‘Of course, my family had the lake moved round from the other side of the house.’
My hostess pushed aside a magazine to allow the butler to put down the cafetière on a side table. It was a copy of Country Life, with a picture of this very mansion on the cover.
In my anxiety not to appear too eager to see her ancestor’s papers, I had made the mistake of admiring the view out of her windows. She now seemed likely to go off on a metaphorical stroll round her own grounds.
‘Well,’ I said, trying to recall her to the point, ‘the papers you sent up to the Library did turn out to include some Capability Brown drawings. Someone had written “stables” in red biro on the back of one of them.’
‘I was going to throw them away. I’d no idea they were valuable.’ She poured the coffee. ‘So tell me, what sort of manuscripts do you have in the national collection?’
‘Oh, everything. They cover two thousand years. From papyrus to pixel. National treasures, I suppose. The Lindisfarne Gospels, Beowulf, Magna Carta. We have two of those,’ I added brightly.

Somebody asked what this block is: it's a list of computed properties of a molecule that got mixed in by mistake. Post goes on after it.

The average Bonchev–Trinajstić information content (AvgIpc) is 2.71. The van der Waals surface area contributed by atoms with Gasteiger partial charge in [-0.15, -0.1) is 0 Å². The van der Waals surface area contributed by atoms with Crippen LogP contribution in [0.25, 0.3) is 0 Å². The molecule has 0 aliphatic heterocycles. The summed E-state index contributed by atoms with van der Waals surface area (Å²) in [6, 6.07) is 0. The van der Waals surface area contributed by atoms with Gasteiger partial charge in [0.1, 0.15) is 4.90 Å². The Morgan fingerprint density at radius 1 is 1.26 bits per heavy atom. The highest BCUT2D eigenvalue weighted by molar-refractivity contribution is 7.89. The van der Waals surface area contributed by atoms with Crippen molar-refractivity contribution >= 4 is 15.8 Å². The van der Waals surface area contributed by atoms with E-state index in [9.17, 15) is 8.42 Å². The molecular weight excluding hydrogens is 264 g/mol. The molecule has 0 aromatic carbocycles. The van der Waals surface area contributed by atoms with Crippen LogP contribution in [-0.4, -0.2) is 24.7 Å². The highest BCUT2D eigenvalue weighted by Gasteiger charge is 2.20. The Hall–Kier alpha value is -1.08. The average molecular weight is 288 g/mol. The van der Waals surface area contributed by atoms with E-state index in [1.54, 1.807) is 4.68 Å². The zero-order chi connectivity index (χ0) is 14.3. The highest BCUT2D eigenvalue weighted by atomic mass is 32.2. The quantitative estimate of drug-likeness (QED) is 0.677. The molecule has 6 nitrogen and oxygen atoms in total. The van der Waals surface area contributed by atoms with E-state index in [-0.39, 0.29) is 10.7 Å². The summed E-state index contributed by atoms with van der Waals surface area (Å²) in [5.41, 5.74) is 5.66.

‘But you can’t find things like that these days, can you?’
‘Oh, you’d be surprised at what turns up in people’s lofts.’
And, I might have added, on a Lancashire rubbish tip (Thomas Traherne’s ‘Commentaries of Heaven’), in a cupboard during a search for ping-pong balls (‘The Book of Margery Kempe’, c. 1440), or being used by a parlourmaid to light the fire (antique ballads in the mid-seventeenth century ‘Percy Folio’). But lofts would do well enough. I recollected crunching glass underfoot in the darkness when retrieving the papers of a colonial governor from a house in Sussex. Then there was the archive of a Georgian Lord Chancellor that had come out of an attic in the West Country, a fortnight before the roof finally let in the rain. It was not only birds, mice or insects that had worked on those papers. A child of the family, while colle
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